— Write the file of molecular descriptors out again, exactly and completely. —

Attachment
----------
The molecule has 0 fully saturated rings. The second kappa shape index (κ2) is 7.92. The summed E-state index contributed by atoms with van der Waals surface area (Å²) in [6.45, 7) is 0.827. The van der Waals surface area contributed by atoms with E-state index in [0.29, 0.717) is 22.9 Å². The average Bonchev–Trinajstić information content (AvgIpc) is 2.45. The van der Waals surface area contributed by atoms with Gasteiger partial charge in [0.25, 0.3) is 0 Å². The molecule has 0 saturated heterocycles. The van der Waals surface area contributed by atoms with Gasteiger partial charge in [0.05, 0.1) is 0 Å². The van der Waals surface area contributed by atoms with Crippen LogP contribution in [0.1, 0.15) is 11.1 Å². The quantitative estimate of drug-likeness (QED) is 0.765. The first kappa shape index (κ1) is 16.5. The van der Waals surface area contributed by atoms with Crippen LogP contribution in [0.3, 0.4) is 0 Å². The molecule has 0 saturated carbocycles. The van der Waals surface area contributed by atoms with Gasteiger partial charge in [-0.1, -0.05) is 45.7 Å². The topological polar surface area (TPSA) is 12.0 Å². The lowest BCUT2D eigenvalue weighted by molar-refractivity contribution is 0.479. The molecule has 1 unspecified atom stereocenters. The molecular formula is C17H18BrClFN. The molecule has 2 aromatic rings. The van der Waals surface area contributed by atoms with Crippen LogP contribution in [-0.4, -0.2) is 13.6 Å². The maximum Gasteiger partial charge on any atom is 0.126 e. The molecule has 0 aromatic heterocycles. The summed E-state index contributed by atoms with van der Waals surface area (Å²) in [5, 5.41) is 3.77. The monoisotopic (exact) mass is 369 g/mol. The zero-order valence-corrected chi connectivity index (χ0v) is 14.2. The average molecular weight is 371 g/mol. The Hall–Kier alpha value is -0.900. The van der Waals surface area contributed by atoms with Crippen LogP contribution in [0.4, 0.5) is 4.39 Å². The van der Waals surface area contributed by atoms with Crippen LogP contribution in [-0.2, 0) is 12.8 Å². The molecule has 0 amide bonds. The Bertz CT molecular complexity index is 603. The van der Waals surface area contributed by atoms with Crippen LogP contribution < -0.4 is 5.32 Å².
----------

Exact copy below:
The molecule has 0 fully saturated rings. The second kappa shape index (κ2) is 7.92. The summed E-state index contributed by atoms with van der Waals surface area (Å²) in [6.45, 7) is 0.827. The van der Waals surface area contributed by atoms with E-state index in [0.29, 0.717) is 22.9 Å². The average Bonchev–Trinajstić information content (AvgIpc) is 2.45. The van der Waals surface area contributed by atoms with Gasteiger partial charge in [0.25, 0.3) is 0 Å². The molecule has 0 saturated heterocycles. The van der Waals surface area contributed by atoms with Gasteiger partial charge in [0.05, 0.1) is 0 Å². The van der Waals surface area contributed by atoms with Crippen LogP contribution in [0.1, 0.15) is 11.1 Å². The quantitative estimate of drug-likeness (QED) is 0.765. The first kappa shape index (κ1) is 16.5. The van der Waals surface area contributed by atoms with Crippen LogP contribution in [0.3, 0.4) is 0 Å². The molecule has 0 saturated carbocycles. The van der Waals surface area contributed by atoms with Gasteiger partial charge in [-0.1, -0.05) is 45.7 Å². The topological polar surface area (TPSA) is 12.0 Å². The lowest BCUT2D eigenvalue weighted by molar-refractivity contribution is 0.479. The molecule has 1 unspecified atom stereocenters. The molecular formula is C17H18BrClFN. The molecule has 2 aromatic rings. The van der Waals surface area contributed by atoms with Crippen LogP contribution in [-0.4, -0.2) is 13.6 Å². The maximum Gasteiger partial charge on any atom is 0.126 e. The molecule has 0 aromatic heterocycles. The summed E-state index contributed by atoms with van der Waals surface area (Å²) in [5, 5.41) is 3.77. The monoisotopic (exact) mass is 369 g/mol. The zero-order valence-corrected chi connectivity index (χ0v) is 14.2. The average molecular weight is 371 g/mol. The Hall–Kier alpha value is -0.900. The van der Waals surface area contributed by atoms with Crippen LogP contribution in [0.4, 0.5) is 4.39 Å². The van der Waals surface area contributed by atoms with Crippen LogP contribution in [-0.2, 0) is 12.8 Å². The molecule has 0 amide bonds. The Bertz CT molecular complexity index is 603. The van der Waals surface area contributed by atoms with Crippen LogP contribution < -0.4 is 5.32 Å².